The Monkey Cage was an awesome group blog. It brought serious political science research into the mainstream. It was all good.
And then it became part of the Washington Post.
Which gets us to an odd series of posts that attempts to convince the reader that American political polarization ain’t so bad. We can start with a post entitled “Gridlock is bad. The alternative is worse,” by Morris Fiorina of Stanford. Great scholar, great work ... but the argument is strange.
First, it assumes that the political parties would behave as they currently do under a more parliamentary-like electoral system. That makes no sense. One overreach followed by electoral disaster and that would be the end of that.
Second, to make his case that the parties left unfettered would do crazy things he writes, “The 2012 Republican platform plank stated essentially: never, no exceptions. The Democratic platform plank stated the opposite: any time, for any reason.”
Hmm. The GOP platform wrote:
- We oppose using public revenues to promote or perform abortion or fund organizations which perform or advocate it and will not fund or subsidize health care which includes abortion coverage (page 14);
- Prohibit the barbaric practice of partial-birth abortion;
- Criminal penalties on healthcare providers who fail to provide treatment and care to an infant who survives an abortion;
- Ban sex-selective abortions;
- Protect from abortion unborn children who are capable of feeling pain;
- We urge enactment of pending legislation that would require parental consent to transport girls
across state lines for abortions (page 34);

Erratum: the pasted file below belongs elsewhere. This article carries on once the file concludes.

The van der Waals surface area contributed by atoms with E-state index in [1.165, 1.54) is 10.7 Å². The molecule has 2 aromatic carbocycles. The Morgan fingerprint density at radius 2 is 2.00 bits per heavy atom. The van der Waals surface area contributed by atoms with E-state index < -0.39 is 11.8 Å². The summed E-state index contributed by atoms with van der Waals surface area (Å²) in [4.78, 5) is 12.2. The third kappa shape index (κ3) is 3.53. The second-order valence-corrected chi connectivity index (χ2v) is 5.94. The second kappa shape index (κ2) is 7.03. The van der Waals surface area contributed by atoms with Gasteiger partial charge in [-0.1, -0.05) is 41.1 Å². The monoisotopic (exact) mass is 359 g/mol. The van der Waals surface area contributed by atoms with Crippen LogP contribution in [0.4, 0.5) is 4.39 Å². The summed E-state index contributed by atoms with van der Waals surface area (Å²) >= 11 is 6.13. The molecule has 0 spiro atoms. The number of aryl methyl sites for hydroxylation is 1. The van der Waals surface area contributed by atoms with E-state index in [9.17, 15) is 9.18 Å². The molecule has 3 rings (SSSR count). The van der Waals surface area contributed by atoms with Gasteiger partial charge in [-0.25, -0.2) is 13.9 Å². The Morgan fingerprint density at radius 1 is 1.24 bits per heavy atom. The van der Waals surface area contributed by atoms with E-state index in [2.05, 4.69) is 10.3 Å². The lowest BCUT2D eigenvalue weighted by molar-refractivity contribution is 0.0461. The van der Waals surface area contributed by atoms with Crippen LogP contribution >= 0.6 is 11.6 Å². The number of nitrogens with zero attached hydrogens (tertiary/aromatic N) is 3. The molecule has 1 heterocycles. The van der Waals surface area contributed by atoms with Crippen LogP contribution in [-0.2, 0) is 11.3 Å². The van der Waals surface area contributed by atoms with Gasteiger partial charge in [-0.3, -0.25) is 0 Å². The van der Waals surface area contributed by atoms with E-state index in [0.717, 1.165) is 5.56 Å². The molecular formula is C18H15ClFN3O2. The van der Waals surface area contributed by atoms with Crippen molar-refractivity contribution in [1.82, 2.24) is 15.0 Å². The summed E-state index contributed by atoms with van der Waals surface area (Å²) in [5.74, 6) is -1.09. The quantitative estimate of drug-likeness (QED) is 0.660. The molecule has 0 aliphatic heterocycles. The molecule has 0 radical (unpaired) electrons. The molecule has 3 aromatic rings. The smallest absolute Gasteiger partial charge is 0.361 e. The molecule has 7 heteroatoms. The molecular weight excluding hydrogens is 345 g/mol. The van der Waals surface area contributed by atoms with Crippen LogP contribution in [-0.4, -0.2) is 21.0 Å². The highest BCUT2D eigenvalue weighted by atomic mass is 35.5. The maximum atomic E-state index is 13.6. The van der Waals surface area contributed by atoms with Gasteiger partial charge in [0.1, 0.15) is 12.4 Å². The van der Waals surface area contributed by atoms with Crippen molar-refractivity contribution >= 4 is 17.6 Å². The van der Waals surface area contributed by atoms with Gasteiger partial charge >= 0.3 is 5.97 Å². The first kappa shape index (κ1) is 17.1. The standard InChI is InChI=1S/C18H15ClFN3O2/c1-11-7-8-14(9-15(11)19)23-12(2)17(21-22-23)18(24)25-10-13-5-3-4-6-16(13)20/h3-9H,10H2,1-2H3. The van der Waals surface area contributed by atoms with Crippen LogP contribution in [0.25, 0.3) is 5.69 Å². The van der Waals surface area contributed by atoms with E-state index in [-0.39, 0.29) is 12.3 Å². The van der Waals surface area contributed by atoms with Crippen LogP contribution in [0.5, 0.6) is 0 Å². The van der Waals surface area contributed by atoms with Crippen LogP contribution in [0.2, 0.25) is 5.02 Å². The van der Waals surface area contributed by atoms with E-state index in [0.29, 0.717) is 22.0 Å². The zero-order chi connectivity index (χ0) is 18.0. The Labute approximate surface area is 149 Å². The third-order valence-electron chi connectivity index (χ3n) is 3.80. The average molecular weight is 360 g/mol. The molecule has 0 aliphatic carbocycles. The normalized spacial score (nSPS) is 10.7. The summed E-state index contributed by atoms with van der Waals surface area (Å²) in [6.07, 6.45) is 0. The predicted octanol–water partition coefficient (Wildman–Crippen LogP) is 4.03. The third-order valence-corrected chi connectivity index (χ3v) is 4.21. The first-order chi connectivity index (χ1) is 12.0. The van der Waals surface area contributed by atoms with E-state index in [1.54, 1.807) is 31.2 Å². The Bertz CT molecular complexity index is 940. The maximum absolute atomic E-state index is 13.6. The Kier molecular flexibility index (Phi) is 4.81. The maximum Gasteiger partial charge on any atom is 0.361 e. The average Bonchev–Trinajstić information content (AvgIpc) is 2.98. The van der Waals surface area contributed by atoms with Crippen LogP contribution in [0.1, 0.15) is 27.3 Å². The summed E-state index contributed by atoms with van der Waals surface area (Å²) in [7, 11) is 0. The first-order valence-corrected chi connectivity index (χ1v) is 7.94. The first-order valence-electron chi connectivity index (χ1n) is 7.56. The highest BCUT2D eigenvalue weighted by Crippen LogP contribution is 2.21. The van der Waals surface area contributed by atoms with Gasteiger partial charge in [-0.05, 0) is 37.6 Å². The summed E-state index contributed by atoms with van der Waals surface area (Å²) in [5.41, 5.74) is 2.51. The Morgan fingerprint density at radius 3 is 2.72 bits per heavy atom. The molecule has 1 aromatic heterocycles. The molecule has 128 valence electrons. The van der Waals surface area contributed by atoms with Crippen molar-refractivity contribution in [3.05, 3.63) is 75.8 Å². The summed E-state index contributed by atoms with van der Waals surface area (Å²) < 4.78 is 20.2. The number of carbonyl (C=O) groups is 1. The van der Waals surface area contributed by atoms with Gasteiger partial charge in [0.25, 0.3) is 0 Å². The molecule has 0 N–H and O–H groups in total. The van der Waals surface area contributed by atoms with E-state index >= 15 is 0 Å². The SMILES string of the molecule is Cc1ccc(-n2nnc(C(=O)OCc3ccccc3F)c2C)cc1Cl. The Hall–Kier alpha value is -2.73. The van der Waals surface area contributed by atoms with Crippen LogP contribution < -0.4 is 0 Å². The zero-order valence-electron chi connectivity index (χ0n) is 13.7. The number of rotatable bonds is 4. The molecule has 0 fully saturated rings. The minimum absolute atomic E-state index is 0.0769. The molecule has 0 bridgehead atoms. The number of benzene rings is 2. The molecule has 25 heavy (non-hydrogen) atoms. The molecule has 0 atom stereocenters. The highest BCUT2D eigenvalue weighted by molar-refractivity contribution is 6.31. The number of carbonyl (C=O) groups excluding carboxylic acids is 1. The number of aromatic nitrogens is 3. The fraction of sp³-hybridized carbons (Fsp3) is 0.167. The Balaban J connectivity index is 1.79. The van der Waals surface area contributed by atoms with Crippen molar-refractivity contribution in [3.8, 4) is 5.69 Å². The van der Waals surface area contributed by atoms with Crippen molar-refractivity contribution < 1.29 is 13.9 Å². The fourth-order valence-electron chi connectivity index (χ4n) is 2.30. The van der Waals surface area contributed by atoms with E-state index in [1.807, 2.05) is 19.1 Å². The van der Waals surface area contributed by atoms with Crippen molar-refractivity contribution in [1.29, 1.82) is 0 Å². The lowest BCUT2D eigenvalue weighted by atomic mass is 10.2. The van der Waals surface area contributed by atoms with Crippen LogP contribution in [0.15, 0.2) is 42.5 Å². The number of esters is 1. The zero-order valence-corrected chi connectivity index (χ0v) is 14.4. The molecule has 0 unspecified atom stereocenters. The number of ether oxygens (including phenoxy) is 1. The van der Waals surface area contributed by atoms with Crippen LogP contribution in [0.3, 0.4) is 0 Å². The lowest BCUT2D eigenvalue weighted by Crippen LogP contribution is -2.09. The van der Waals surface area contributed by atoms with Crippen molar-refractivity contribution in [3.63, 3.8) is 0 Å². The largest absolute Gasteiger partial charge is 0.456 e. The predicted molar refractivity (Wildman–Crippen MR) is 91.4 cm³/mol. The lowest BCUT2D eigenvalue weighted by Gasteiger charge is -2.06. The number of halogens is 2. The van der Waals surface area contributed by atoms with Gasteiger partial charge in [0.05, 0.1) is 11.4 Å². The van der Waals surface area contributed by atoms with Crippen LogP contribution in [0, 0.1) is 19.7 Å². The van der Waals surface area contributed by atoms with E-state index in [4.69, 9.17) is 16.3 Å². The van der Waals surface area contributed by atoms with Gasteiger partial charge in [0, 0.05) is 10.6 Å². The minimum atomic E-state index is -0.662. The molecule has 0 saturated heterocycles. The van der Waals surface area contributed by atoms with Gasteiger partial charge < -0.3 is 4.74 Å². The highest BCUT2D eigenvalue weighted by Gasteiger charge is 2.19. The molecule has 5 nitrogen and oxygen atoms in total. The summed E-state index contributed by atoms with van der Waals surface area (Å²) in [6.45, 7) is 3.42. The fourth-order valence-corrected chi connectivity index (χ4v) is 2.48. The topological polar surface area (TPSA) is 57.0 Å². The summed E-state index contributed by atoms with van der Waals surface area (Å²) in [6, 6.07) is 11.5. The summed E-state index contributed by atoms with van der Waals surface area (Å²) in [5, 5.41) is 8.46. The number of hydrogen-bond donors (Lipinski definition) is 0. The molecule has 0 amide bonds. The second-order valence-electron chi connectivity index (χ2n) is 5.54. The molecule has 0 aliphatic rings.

- We oppose school-based clinics that provide referrals, counseling, and related services for abortion and contraception (page 36).
Not a platform that I would support! And I would agree that point (5) effectively bans all abortions. But I would, no? Read objectively, this is to the right of median public opinion, but it is not off the charts. Of course I believe that it’s folderol, given the enthusiastic anti-abortion and anti-contraception actions of GOP-controlled state legislatures. But it sure is a sign that the national party understands the dangers of getting too far out in front of public opinion.
And the Democrats? Even less:
- The Democratic Party strongly and unequivocally supports Roe v. Wade and a woman's right to make decisions regarding her pregnancy, including a safe and legal abortion, regardless of ability to pay;
- President Obama overturned the “global gag rule,” a ban on federal funds to foreign family planning organizations that provided information about, counseling on, or offered abortions;
And that’s all she wrote.
So where does Fiorina’s characterization of the party platforms come from? You got me. He is a great scholar with a great book on polarization. But this was not written as a serious post. It has a slatepitchy feel: let’s devil’s advocate against the conventional wisdom. That has a place, I have been known to do it myself ... but it belongs not on the Monkey Cage that I used to love.
A worse post is Rob Ford’s “In America, polarization is a problem. In Britain, it could be a solution.” (This is the Rob Ford of the University of Manchester, not the other guy.) I have much to say about this, but I would rather make a public call for Alex Harrowell to come over here and fisk it for us. I will say simply that even if Ford is correct (Alex, we need you!), then I am not convinced that you have a problem if the only by-products are falling voter turnout and the rise of a rather silly buy aggressively anti-racist bunch of twits.
Now, as befits that great nation, the Canadian entry into the series is sober and serious. Richard Johnson of UBC limits himself to pointing out something that non-Canadians may not have realized: Canadian parties have become more polarized, whereas Canadian voters have not. That is the Monkey Cage I used to love: rigorously confirming the conventional wisdom (as AFAIK the above is the conventional wisdom in Canada) is a worthwhile initiative, Canadian or otherwise.
Anyway, earlier posts in the series are not slatepitchy, and some in fact argue against the American and British arguments mentioned above. And I do not want anyone to take this as a criticism of Fiorina or Ford. Like I said, I have done the same thing. And many counterintuitive pitches are indeed correct. But these two are odd.